History recognizes Thutmose III for playing a huge role during the Battle at Megiddo. If this happened beyond his reign, Egypt would not have expanded their power over what is now Syria. He rode his chariot and battled, acquiring resources like armor and food supplies, not to mention over 2,000 horses, as they took lands around Egypt.
7. Hatshepsut, the first great woman in history (1498 ‒ 1483 B.C.)
Ancient Egypt was a patriarchal society, and it was very rare for women to take over unless during emergency situations. Her husband, Thutmose II died and she had to take over since her step-son Thutmose III was still very young during this time.
Prior to Margaret Thatcher, Hillary Clinton, or Catherine the Great, there was Hatshepsut, the first great woman in world history, setting an example and high standards for other remarkable women across the globe.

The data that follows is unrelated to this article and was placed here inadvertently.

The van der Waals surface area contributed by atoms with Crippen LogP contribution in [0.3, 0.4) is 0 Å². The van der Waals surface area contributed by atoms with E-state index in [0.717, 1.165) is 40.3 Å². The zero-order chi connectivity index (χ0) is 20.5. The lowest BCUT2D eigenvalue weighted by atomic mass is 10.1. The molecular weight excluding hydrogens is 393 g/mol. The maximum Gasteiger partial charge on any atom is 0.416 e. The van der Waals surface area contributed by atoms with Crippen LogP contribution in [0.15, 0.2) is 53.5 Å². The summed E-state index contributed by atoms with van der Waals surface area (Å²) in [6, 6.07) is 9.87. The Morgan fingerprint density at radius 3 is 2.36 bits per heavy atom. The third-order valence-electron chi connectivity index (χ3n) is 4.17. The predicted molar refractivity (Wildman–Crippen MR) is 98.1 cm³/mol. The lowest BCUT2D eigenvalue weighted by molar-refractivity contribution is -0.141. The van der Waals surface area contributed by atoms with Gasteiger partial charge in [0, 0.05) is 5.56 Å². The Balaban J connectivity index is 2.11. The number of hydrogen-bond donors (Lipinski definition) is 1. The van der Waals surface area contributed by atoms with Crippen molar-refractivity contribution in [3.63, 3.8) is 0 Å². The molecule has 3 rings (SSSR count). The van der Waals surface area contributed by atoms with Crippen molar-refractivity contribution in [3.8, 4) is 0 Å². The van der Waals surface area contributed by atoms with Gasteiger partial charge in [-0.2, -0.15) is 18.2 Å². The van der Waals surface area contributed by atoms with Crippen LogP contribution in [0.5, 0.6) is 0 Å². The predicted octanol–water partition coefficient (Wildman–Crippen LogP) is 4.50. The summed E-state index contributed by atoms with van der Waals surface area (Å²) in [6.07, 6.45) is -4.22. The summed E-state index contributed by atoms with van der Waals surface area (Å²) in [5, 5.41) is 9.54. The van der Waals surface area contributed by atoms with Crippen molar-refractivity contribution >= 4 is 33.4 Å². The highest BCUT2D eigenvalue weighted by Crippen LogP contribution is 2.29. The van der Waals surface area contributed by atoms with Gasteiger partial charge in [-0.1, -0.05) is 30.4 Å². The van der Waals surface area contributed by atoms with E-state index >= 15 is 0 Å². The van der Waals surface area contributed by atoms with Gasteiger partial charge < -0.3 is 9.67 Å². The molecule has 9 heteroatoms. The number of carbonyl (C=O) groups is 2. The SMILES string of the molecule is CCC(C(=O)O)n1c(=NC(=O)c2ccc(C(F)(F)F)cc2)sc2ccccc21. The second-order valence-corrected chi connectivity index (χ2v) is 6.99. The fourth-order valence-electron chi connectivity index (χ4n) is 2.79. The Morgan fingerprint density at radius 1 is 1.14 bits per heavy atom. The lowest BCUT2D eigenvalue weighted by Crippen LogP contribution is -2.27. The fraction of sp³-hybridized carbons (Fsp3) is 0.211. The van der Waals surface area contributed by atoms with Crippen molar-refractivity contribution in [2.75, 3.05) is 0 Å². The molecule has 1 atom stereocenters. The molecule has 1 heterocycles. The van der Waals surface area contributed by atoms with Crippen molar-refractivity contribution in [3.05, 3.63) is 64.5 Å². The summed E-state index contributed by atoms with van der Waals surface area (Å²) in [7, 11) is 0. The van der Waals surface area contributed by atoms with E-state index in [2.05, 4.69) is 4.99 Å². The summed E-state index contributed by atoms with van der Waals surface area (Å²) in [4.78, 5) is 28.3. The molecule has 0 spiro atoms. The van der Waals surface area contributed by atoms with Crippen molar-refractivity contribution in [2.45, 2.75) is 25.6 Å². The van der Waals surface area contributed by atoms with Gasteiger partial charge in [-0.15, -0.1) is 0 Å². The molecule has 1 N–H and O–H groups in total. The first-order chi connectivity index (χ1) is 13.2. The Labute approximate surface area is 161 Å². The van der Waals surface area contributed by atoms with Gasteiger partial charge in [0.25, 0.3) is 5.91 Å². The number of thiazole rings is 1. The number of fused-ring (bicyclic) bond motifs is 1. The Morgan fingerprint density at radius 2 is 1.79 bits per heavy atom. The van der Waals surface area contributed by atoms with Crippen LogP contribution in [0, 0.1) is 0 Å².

The pharaoh also had their own duties and responsibilities. Being the ruler of a civilization, they had to spearhead the building of monuments and temples, and pay homage to the gods of their people. Their presence in the throne had several associations with religion, since their culture believed they were god-appointed. Because of this, they also have to officiate worship services, select the temple sites and decide on what should be done. So much power was vested upon them, including legislation, being owner of all Egyptian lands, collection of taxes, and the waging of war.